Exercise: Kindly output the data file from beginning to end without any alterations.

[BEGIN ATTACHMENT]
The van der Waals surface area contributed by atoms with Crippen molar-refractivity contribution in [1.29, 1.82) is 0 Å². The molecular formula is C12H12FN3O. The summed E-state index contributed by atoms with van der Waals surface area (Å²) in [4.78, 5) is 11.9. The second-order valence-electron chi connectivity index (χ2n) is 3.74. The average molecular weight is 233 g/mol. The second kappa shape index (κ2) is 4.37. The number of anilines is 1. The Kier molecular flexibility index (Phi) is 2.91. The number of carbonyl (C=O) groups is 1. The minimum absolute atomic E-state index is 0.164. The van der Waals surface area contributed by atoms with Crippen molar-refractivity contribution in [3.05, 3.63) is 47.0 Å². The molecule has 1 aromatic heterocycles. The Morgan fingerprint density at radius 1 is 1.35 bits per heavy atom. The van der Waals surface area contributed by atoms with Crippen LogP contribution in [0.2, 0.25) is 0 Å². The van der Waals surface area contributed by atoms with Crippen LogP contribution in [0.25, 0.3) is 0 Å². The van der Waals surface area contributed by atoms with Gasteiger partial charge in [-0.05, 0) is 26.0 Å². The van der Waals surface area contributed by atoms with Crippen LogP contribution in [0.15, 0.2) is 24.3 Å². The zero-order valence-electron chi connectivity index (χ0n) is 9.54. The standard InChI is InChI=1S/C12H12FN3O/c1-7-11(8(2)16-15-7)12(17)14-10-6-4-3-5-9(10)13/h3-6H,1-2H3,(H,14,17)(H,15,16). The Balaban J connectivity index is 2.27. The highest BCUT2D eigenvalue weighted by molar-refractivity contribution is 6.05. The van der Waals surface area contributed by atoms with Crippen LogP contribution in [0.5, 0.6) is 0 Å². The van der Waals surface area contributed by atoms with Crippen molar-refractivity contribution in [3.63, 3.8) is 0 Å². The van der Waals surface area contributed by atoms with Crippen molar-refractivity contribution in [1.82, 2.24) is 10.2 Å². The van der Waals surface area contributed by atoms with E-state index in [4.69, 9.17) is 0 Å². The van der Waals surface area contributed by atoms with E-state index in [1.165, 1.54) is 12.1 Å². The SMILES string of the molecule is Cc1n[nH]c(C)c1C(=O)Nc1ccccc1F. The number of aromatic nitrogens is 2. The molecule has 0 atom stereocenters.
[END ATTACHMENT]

The van der Waals surface area contributed by atoms with Crippen molar-refractivity contribution in [1.29, 1.82) is 0 Å². The molecular formula is C12H12FN3O. The summed E-state index contributed by atoms with van der Waals surface area (Å²) in [4.78, 5) is 11.9. The second-order valence-electron chi connectivity index (χ2n) is 3.74. The average molecular weight is 233 g/mol. The second kappa shape index (κ2) is 4.37. The number of anilines is 1. The Kier molecular flexibility index (Phi) is 2.91. The number of carbonyl (C=O) groups is 1. The minimum absolute atomic E-state index is 0.164. The van der Waals surface area contributed by atoms with Crippen molar-refractivity contribution in [3.05, 3.63) is 47.0 Å². The molecule has 1 aromatic heterocycles. The Morgan fingerprint density at radius 1 is 1.35 bits per heavy atom. The van der Waals surface area contributed by atoms with Crippen LogP contribution in [0.2, 0.25) is 0 Å². The van der Waals surface area contributed by atoms with Crippen LogP contribution in [0.25, 0.3) is 0 Å². The van der Waals surface area contributed by atoms with Gasteiger partial charge in [-0.05, 0) is 26.0 Å². The van der Waals surface area contributed by atoms with Crippen LogP contribution in [0.15, 0.2) is 24.3 Å². The zero-order valence-electron chi connectivity index (χ0n) is 9.54. The standard InChI is InChI=1S/C12H12FN3O/c1-7-11(8(2)16-15-7)12(17)14-10-6-4-3-5-9(10)13/h3-6H,1-2H3,(H,14,17)(H,15,16). The Balaban J connectivity index is 2.27. The highest BCUT2D eigenvalue weighted by molar-refractivity contribution is 6.05. The van der Waals surface area contributed by atoms with Crippen LogP contribution in [0.5, 0.6) is 0 Å². The van der Waals surface area contributed by atoms with Crippen molar-refractivity contribution in [3.63, 3.8) is 0 Å². The van der Waals surface area contributed by atoms with Crippen molar-refractivity contribution in [1.82, 2.24) is 10.2 Å². The van der Waals surface area contributed by atoms with E-state index in [4.69, 9.17) is 0 Å². The van der Waals surface area contributed by atoms with E-state index in [1.165, 1.54) is 12.1 Å². The SMILES string of the molecule is Cc1n[nH]c(C)c1C(=O)Nc1ccccc1F. The number of aromatic nitrogens is 2. The molecule has 0 atom stereocenters.